You Can Always Count on Change
There are so many examples of how things have changed. If you were born in the 50’s you have seen so
many changes. If you are part of the Greatest Generation…WOW have you seen changes. Things that the
Millennials take for granted, Baby Boomers struggle to grasp. How many upgrades to my computer or
cell phone can I ignore before my system is totally obsolete or the computer gurus will refuse to work
on? The home I grew up in had two bedrooms and one bath, a small formal living and dining room and a
small eat in kitchen. There is no such thing as a typical home today. Anything from 2 bedrooms and one
bath; three bedrooms with 2 ½ baths; five bedrooms with 4 ½ baths. A great room or den, a media
room, a FROG (finished room over the garage which can be just an open space finished nicely with
carpet, or it can also have a large closet and a full bath of its own.) You can own the large yard that
surrounds your home, own no land because your property is defined as a condominium, townhome or
patio home. A carport, detached or attached garage which can be one, two, three or even four bays.
As you start to work with your REALTOR® and you want them to have a good understanding of what you
want in a home, defining it might not be as easy as you think. But work together and get started looking.
The best way to define what you want is to let your REALTOR® know what you don’t want. Things seem
to work out when we understand the picture you have in your mind of that perfect place to call home.
One big change that is occurring has nothing to do with style of home, how long it takes to find it, or
what the preferred color pallet is. It has to do with getting your financing lined up and the transactions
successfully closed and recorded. If you have bought a home before and you think you understand the
steps to this part of buying your home… Think again. As of August 1 ( this date may change in order to
allow lenders and lawyers to update the required software) of this year things are changing. If you are
familiar with the term HUD-1, it will now be called the Closing Disclosure Form. This form will contain
the final disclosure that was given to the borrower along with the HUD-1. The final rule has two options
pertaining to who prepares this form. The lender can prepare the form, or the lender and the settlement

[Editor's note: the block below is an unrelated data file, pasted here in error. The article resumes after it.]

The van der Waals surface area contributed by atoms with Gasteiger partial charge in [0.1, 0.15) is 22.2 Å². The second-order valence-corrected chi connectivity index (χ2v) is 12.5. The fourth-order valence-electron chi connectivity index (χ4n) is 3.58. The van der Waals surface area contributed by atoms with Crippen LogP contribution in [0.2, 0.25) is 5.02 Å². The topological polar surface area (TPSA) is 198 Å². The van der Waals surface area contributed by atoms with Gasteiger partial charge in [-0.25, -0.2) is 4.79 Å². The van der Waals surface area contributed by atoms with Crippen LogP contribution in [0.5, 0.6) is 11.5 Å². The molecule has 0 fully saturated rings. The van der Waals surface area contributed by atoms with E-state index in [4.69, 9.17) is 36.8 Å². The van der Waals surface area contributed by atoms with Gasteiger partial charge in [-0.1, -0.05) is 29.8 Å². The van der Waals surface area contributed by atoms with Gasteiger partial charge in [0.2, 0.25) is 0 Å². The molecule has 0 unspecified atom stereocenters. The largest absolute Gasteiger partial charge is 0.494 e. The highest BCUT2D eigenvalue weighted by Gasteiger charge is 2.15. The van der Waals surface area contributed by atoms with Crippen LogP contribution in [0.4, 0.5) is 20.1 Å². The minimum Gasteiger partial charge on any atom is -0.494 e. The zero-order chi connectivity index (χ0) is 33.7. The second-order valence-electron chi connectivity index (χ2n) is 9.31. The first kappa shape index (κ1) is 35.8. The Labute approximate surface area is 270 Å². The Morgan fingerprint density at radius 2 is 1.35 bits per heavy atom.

agent can prepare it together. There will also be a 3 day rule…A WHAT? This new rule says that the
closing disclosure must be given to the borrower 3 days before closing. There might also be a 3 day
delay if certain changes have to be made, sending the documents back to the underwriter. Those
changes fall into the following categories;
- Changes to the APR (annual percentage rate) above 1/8 of a percent of the loan;
- Changing the loan product;
- Adding of a prepayment penalty to the loan.
Why all these changes? The reasons were established in the Truth and Lending Act and the Real Estate
Settlement Procedures Act; To improve consumer understanding of risk factors, overall costs and
monthly payments; To help the consumer realize that they should compare the different loan products
that are available to them and to avoid costly surprises at the closing table. These new rules apply to
most mortgages EXCEPT Home Equity lines of credit, Reverse Mortgages and Mortgages secured by a
As the consumer, you would be well advised to start the conversation early on with your real estate
team. Your REALTOR® will be educated on these changes as will the lender and the closing attorney.
The lender and the closing attorney are on the front lines of these changes. My personal advice to you if you
are purchasing a home after August 1st is to stay calm if faced with a delays. It is no one’s fault. We are
all facing a learning curve and we are doing our best to understand any impact these new rules will have
on our clients. Your REALTOR®, Lender and Attorney are working hard to best represent your needs.
Buying and selling real property, especially your primary residence, can be an emotional roller coaster
ride at times. Make sure that you are comfortable with the members of your team. Ask questions. And
remember that delays are normal. Prepare for plan B, if a short delay should occur. Your team members
can help you understand the delay and then help you to manage the situation.
By: Patrice Willetts